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A procedure for incorporating setup into load and resistance factor design of driven piles

Abstract

In a recent study, the time-dependent increase in axial load resistance of steel H-piles driven into cohesive soils, due to setup, was systematically quantified using measured field data. A method to estimate the setup based on measurable soil properties was subsequently established. These studies highlighted that the uncertainties of the measurements of soil properties and thus the semi-empirical approach to estimate setup are significantly different from those of the methodology used for measuring the pile resistance during retaps at any time after the end of driving. Recognizing that the two sets of uncertainties should be addressed concurrently, this paper presents a procedure for determining the factored resistance of a pile with due consideration to setup in accordance with the load and resistance factor design that targets a specific reliability index. Using the first-order second-moment method, the suggested procedure not only provides a simplified approach to incorporate any form of setup in design, but it also produces comparable results to the computationally intensive first-order reliability method. Incorporating setup in design and construction control is further shown to reduce foundation costs and minimize retap requirements on piles, ultimately reducing the construction costs of pile foundations.

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Acknowledgments

The authors would like to thank the Iowa Highway Research Board for sponsoring the research presented in this paper.

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Correspondence to Kam W. Ng.

Appendix: Derivation of the resistance factor for setup

Appendix: Derivation of the resistance factor for setup

Satisfying the lognormal distributions and independent relationships of loads and resistances, the reliability index (β) is expressed as a ratio of mean to standard deviation of the limit state function (g), which can be expanded as follows:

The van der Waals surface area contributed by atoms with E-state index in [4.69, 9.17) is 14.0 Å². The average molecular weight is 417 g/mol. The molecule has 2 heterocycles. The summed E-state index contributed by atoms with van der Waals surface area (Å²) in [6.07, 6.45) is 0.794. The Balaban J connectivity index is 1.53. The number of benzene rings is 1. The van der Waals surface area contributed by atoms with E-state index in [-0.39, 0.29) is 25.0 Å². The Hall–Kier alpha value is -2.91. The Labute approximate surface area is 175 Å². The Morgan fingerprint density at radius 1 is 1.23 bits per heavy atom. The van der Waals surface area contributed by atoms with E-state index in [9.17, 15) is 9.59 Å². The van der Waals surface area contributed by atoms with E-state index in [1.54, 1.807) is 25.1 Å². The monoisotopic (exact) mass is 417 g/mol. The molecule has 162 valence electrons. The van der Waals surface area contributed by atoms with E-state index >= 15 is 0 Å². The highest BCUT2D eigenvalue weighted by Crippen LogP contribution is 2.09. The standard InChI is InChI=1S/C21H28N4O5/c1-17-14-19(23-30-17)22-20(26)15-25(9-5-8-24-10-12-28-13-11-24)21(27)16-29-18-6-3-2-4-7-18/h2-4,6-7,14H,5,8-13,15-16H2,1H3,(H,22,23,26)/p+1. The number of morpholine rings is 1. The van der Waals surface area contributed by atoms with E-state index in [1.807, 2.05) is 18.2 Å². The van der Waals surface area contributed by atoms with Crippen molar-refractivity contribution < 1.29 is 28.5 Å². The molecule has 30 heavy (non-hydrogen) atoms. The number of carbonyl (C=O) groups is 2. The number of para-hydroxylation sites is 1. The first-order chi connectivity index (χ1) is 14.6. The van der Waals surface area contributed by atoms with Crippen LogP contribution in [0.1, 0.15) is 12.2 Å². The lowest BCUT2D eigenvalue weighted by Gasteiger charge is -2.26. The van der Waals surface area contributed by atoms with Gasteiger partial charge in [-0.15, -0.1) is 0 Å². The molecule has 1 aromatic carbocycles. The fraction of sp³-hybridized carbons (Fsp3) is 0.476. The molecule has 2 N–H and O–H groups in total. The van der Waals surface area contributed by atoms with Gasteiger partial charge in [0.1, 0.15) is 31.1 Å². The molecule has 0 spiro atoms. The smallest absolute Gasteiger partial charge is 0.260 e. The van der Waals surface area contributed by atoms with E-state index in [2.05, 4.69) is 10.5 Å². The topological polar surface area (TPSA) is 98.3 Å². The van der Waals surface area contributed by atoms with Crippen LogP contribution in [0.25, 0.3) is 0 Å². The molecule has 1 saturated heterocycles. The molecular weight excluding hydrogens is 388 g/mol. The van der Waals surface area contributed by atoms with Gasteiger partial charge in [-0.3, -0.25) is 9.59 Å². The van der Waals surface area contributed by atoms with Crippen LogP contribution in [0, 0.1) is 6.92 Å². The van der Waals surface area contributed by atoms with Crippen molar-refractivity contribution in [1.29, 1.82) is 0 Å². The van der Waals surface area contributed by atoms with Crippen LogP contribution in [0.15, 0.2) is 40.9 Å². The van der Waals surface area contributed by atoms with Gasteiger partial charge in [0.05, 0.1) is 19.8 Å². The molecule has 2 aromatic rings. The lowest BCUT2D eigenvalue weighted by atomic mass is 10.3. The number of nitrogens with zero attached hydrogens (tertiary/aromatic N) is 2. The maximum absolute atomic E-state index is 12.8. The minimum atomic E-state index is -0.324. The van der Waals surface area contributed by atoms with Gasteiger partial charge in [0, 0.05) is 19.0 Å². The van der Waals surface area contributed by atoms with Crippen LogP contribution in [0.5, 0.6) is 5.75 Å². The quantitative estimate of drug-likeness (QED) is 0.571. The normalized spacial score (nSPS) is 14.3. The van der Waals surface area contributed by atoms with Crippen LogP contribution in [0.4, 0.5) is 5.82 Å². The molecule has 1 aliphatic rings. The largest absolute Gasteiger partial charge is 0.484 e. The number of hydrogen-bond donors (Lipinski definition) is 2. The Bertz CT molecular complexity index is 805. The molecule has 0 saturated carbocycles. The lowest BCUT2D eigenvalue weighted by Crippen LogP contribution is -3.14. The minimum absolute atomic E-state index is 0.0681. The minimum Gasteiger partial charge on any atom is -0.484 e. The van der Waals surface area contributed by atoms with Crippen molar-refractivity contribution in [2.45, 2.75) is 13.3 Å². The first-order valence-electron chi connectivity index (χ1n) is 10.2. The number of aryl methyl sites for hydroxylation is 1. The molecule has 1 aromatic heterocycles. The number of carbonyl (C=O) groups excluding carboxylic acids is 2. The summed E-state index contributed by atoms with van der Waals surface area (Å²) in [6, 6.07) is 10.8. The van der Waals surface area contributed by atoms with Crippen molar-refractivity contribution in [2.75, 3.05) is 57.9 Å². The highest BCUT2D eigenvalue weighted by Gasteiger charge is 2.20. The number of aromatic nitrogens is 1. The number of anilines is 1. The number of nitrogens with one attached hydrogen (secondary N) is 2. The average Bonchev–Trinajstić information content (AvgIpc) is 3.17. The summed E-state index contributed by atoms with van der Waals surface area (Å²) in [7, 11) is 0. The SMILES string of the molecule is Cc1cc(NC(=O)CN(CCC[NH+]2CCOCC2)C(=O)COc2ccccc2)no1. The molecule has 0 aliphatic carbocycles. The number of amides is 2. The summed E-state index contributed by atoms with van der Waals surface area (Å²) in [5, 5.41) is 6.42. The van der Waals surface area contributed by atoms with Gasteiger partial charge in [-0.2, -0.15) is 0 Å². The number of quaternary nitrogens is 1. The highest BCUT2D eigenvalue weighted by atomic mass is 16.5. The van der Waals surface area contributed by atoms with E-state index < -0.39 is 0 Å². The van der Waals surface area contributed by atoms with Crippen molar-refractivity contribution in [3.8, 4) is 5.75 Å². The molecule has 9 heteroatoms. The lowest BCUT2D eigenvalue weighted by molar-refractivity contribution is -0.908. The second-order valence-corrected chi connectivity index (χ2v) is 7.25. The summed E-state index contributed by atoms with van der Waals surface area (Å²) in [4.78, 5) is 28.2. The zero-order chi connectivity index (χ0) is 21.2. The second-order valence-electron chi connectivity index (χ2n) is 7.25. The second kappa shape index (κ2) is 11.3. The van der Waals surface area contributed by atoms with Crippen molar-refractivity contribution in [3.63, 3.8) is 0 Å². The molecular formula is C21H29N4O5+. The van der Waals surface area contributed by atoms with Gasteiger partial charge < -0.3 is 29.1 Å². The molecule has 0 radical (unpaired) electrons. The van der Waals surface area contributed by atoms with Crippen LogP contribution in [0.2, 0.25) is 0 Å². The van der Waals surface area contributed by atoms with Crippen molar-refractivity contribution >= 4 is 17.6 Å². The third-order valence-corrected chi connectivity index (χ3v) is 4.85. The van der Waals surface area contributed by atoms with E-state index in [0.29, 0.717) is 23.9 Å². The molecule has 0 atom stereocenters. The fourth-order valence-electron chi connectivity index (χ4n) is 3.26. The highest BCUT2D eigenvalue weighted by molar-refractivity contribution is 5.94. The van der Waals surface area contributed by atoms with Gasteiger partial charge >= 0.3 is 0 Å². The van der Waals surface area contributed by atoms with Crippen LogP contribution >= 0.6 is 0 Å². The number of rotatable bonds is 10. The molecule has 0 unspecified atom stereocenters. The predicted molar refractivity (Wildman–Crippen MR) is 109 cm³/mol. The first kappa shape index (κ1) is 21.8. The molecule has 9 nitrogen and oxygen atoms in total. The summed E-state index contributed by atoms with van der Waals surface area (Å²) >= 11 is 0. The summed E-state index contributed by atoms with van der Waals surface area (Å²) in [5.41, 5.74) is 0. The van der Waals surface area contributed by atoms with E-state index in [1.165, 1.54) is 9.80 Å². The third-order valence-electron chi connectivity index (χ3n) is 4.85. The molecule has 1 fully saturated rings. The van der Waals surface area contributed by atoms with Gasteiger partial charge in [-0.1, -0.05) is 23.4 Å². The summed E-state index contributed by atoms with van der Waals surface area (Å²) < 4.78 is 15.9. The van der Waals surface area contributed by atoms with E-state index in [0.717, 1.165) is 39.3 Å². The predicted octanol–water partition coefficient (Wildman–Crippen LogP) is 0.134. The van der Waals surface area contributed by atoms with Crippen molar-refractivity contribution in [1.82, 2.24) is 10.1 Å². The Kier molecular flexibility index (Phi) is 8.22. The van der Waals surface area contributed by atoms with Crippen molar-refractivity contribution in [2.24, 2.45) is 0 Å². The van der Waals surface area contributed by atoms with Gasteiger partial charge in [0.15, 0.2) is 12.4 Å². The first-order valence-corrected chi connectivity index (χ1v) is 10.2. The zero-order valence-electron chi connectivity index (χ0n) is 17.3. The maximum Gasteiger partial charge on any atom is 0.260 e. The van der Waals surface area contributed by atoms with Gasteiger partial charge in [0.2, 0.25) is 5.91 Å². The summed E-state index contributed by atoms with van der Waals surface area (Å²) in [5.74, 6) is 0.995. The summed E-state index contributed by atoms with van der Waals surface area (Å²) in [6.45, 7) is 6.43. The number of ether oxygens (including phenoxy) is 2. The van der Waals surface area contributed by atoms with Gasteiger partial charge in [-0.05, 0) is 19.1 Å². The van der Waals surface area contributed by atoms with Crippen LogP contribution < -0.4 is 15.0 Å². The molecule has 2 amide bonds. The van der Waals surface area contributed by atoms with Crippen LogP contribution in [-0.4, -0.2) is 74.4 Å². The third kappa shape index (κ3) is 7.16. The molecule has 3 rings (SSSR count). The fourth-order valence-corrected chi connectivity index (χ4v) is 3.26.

$$ \beta = \frac{{{\text{E}}\left( g \right)}}{{\sigma_{g} }} = \frac{{{\text{E}}\left( {\ln \left( {R_{\text{EOD}} } \right)} \right) + {\text{E}}\left( {\ln \left( {R_{\text{setup}} } \right)} \right) - {\text{E}}\left( {\ln \left( Q \right)} \right)}}{{\sqrt {\sigma_{{\ln \left( {R_{\text{EOD}} } \right)}}^{2} + \sigma_{{\ln \left( {R_{\text{setup}} } \right)}}^{2} + \sigma_{\ln \left( Q \right)}^{2} } }} $$
(11)

where R EOD is the pile resistance at EOD, R setup is the pile setup resistance, E(g) is the expected value of the limit state function g, σ g is the standard deviation of the limit state function g, E(ln(R EOD)) is the expected value of the natural logarithm of the pile resistance at EOD, and σ ln(REOD) is the standard deviation of the natural logarithm of the pile resistance at EOD, which can be similarly defined for other random variables. To express Eq. (11) in terms of simple means (i.e., \( \overline{R} \) and \( \overline{Q} \)) and coefficients of variation (COV) for resistances and loads of the normal distributions, the mean and standard deviation of a lognormal distribution for any resistance or load can be transformed using the following general expressions:

$$ {\text{E}}\left( {\ln \left( R \right)} \right) = \ln \left( {\overline{R} } \right) - 0.5\ln \left( {1 + {\text{COV}}_{R}^{2} } \right) $$
(12)
$$ \sigma_{\ln \left( R \right)}^{2} = \ln \left( {1 + {\text{COV}}_{R}^{2} } \right) $$
(13)

Using these expressions for the three random variables (R EOD, R setup, and Q) and substituting them into Eq. (11), the reliability index can be expressed as follows:

$$ \beta = \frac{{\ln \left( {\frac{{\mathop {\overline{R} }\nolimits_{\text{EOD}} + \mathop {\overline{R} }\nolimits_{\text{setup}} }}{{\overline{Q} }}} \right) + \ln \left( {\sqrt {\frac{{1 + {\text{COV}}_{Q}^{2} }}{{{\text{COV}}_{\text{RR}} + 2{\text{COV}}_{{R_{\text{EOD}} }}^{2} {\text{COV}}_{{R_{\text{setup}} }}^{2} }}} } \right)}}{{\sqrt {\ln \left[ {\left( {{\text{COV}}_{\text{RR}} + 2{\text{COV}}_{{R_{\text{EOD}} }}^{2} {\text{COV}}_{{R_{\text{setup}} }}^{2} } \right)\left( {1 + {\text{COV}}_{Q}^{2} } \right)} \right]} }} $$
(14)

Replacing the simple mean values with their respective bias factors (λ), a ratio between average measured and predicted values (i.e., R m/R or Q m/Q), and neglecting the terms that involve multiplying two squared coefficients of variation (i.e., COV2COV2) since their contribution would be insignificantly small, the expression for β is simplified as:

$$ \beta = \frac{{\ln \left( {\frac{{\lambda_{{R_{\text{EOD}} }} R_{\text{EOD}} + \lambda_{{R_{\text{setup}} }} R_{\text{setup}} }}{{\lambda_{Q} Q}}} \right) + \ln \left( {\sqrt {\frac{{1 + {\text{COV}}_{Q}^{2} }}{{{\text{COV}}_{\text{RR}} }}} } \right)}}{{\sqrt {\ln \left[ {\left( {{\text{COV}}_{\text{RR}} } \right)\left( {1 + {\text{COV}}_{Q}^{2} } \right)} \right]} }} $$